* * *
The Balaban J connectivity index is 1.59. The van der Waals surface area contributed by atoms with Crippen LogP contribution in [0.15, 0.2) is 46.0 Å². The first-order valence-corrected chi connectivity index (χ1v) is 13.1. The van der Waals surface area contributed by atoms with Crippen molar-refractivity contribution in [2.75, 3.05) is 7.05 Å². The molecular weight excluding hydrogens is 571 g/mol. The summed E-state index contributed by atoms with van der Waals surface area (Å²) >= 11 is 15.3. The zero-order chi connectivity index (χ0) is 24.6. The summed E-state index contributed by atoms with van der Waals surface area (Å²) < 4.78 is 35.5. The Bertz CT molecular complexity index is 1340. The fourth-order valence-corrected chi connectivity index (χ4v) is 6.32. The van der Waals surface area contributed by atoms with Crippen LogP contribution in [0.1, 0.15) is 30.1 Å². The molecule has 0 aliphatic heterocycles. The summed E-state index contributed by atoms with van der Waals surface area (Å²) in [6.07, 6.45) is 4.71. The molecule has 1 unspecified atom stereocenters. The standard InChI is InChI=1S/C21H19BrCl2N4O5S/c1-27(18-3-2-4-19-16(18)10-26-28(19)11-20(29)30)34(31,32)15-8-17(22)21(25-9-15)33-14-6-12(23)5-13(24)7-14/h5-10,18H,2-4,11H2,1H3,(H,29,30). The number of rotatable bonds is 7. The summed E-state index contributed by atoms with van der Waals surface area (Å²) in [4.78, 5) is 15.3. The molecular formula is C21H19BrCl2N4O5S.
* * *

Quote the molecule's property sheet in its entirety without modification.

The Balaban J connectivity index is 1.59. The van der Waals surface area contributed by atoms with Crippen LogP contribution in [0.15, 0.2) is 46.0 Å². The first-order valence-corrected chi connectivity index (χ1v) is 13.1. The van der Waals surface area contributed by atoms with Crippen molar-refractivity contribution in [2.75, 3.05) is 7.05 Å². The molecular weight excluding hydrogens is 571 g/mol. The summed E-state index contributed by atoms with van der Waals surface area (Å²) >= 11 is 15.3. The zero-order chi connectivity index (χ0) is 24.6. The summed E-state index contributed by atoms with van der Waals surface area (Å²) < 4.78 is 35.5. The Bertz CT molecular complexity index is 1340. The fourth-order valence-corrected chi connectivity index (χ4v) is 6.32. The van der Waals surface area contributed by atoms with Crippen LogP contribution in [0.1, 0.15) is 30.1 Å². The molecule has 0 aliphatic heterocycles. The summed E-state index contributed by atoms with van der Waals surface area (Å²) in [6.07, 6.45) is 4.71. The molecule has 1 unspecified atom stereocenters. The standard InChI is InChI=1S/C21H19BrCl2N4O5S/c1-27(18-3-2-4-19-16(18)10-26-28(19)11-20(29)30)34(31,32)15-8-17(22)21(25-9-15)33-14-6-12(23)5-13(24)7-14/h5-10,18H,2-4,11H2,1H3,(H,29,30). The number of rotatable bonds is 7. The summed E-state index contributed by atoms with van der Waals surface area (Å²) in [4.78, 5) is 15.3. The molecular formula is C21H19BrCl2N4O5S.